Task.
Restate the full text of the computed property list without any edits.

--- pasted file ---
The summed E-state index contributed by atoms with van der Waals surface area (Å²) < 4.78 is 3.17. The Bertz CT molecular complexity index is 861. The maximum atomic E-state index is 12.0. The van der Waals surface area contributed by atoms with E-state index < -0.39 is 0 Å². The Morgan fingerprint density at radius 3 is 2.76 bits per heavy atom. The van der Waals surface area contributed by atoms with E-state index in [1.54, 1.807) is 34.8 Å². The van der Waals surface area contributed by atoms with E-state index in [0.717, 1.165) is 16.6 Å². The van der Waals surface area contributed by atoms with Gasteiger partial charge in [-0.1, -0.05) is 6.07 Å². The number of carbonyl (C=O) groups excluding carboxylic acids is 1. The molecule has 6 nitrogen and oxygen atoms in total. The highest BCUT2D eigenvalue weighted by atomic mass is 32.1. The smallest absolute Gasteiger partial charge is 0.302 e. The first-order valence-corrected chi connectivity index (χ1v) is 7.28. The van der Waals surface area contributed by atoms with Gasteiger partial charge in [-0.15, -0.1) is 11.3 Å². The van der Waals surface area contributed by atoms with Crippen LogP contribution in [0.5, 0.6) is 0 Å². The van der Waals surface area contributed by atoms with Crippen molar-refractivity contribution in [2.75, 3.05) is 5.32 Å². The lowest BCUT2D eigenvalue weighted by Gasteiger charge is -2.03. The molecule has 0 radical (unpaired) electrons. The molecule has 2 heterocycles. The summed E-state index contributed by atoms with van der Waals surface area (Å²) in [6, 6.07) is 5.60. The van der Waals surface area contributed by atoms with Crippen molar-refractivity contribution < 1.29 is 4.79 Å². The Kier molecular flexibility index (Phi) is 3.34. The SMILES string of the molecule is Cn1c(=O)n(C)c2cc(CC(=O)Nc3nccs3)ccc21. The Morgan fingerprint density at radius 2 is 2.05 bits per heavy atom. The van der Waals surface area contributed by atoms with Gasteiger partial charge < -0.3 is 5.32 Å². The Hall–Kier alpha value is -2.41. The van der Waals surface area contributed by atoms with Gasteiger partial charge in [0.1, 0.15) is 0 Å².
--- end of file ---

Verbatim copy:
The summed E-state index contributed by atoms with van der Waals surface area (Å²) < 4.78 is 3.17. The Bertz CT molecular complexity index is 861. The maximum atomic E-state index is 12.0. The van der Waals surface area contributed by atoms with E-state index < -0.39 is 0 Å². The Morgan fingerprint density at radius 3 is 2.76 bits per heavy atom. The van der Waals surface area contributed by atoms with E-state index in [1.54, 1.807) is 34.8 Å². The van der Waals surface area contributed by atoms with E-state index in [0.717, 1.165) is 16.6 Å². The van der Waals surface area contributed by atoms with Gasteiger partial charge in [-0.1, -0.05) is 6.07 Å². The number of carbonyl (C=O) groups excluding carboxylic acids is 1. The molecule has 6 nitrogen and oxygen atoms in total. The highest BCUT2D eigenvalue weighted by atomic mass is 32.1. The smallest absolute Gasteiger partial charge is 0.302 e. The first-order valence-corrected chi connectivity index (χ1v) is 7.28. The van der Waals surface area contributed by atoms with Gasteiger partial charge in [-0.15, -0.1) is 11.3 Å². The van der Waals surface area contributed by atoms with Crippen LogP contribution in [0.5, 0.6) is 0 Å². The van der Waals surface area contributed by atoms with Crippen molar-refractivity contribution in [2.75, 3.05) is 5.32 Å². The lowest BCUT2D eigenvalue weighted by Gasteiger charge is -2.03. The molecule has 0 radical (unpaired) electrons. The molecule has 2 heterocycles. The summed E-state index contributed by atoms with van der Waals surface area (Å²) in [6, 6.07) is 5.60. The van der Waals surface area contributed by atoms with Crippen molar-refractivity contribution < 1.29 is 4.79 Å². The Kier molecular flexibility index (Phi) is 3.34. The SMILES string of the molecule is Cn1c(=O)n(C)c2cc(CC(=O)Nc3nccs3)ccc21. The Morgan fingerprint density at radius 2 is 2.05 bits per heavy atom. The van der Waals surface area contributed by atoms with Gasteiger partial charge < -0.3 is 5.32 Å². The Hall–Kier alpha value is -2.41. The van der Waals surface area contributed by atoms with Gasteiger partial charge in [0.1, 0.15) is 0 Å².